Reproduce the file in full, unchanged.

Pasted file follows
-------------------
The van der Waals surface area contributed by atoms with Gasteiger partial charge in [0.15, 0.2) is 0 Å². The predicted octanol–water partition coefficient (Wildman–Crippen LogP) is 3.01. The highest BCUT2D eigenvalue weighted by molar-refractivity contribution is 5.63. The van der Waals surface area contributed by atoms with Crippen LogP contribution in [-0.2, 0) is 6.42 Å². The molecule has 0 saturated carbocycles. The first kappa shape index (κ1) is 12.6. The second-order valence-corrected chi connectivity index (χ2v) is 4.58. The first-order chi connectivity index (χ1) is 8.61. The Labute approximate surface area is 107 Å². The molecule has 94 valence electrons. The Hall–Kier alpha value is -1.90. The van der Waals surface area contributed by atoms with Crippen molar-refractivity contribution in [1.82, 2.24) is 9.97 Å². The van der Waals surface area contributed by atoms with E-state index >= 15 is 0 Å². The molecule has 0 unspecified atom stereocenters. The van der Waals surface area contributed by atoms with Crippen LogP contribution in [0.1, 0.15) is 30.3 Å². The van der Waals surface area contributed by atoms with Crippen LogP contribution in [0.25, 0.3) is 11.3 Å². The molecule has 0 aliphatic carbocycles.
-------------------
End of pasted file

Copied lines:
The van der Waals surface area contributed by atoms with Gasteiger partial charge in [0.15, 0.2) is 0 Å². The predicted octanol–water partition coefficient (Wildman–Crippen LogP) is 3.01. The highest BCUT2D eigenvalue weighted by molar-refractivity contribution is 5.63. The van der Waals surface area contributed by atoms with Crippen LogP contribution in [-0.2, 0) is 6.42 Å². The molecule has 0 saturated carbocycles. The first kappa shape index (κ1) is 12.6. The second-order valence-corrected chi connectivity index (χ2v) is 4.58. The first-order chi connectivity index (χ1) is 8.61. The Labute approximate surface area is 107 Å². The molecule has 94 valence electrons. The Hall–Kier alpha value is -1.90. The van der Waals surface area contributed by atoms with Crippen molar-refractivity contribution in [1.82, 2.24) is 9.97 Å². The van der Waals surface area contributed by atoms with E-state index >= 15 is 0 Å². The molecule has 0 unspecified atom stereocenters. The van der Waals surface area contributed by atoms with Crippen LogP contribution in [0.1, 0.15) is 30.3 Å². The van der Waals surface area contributed by atoms with Crippen LogP contribution in [0.25, 0.3) is 11.3 Å². The molecule has 0 aliphatic carbocycles.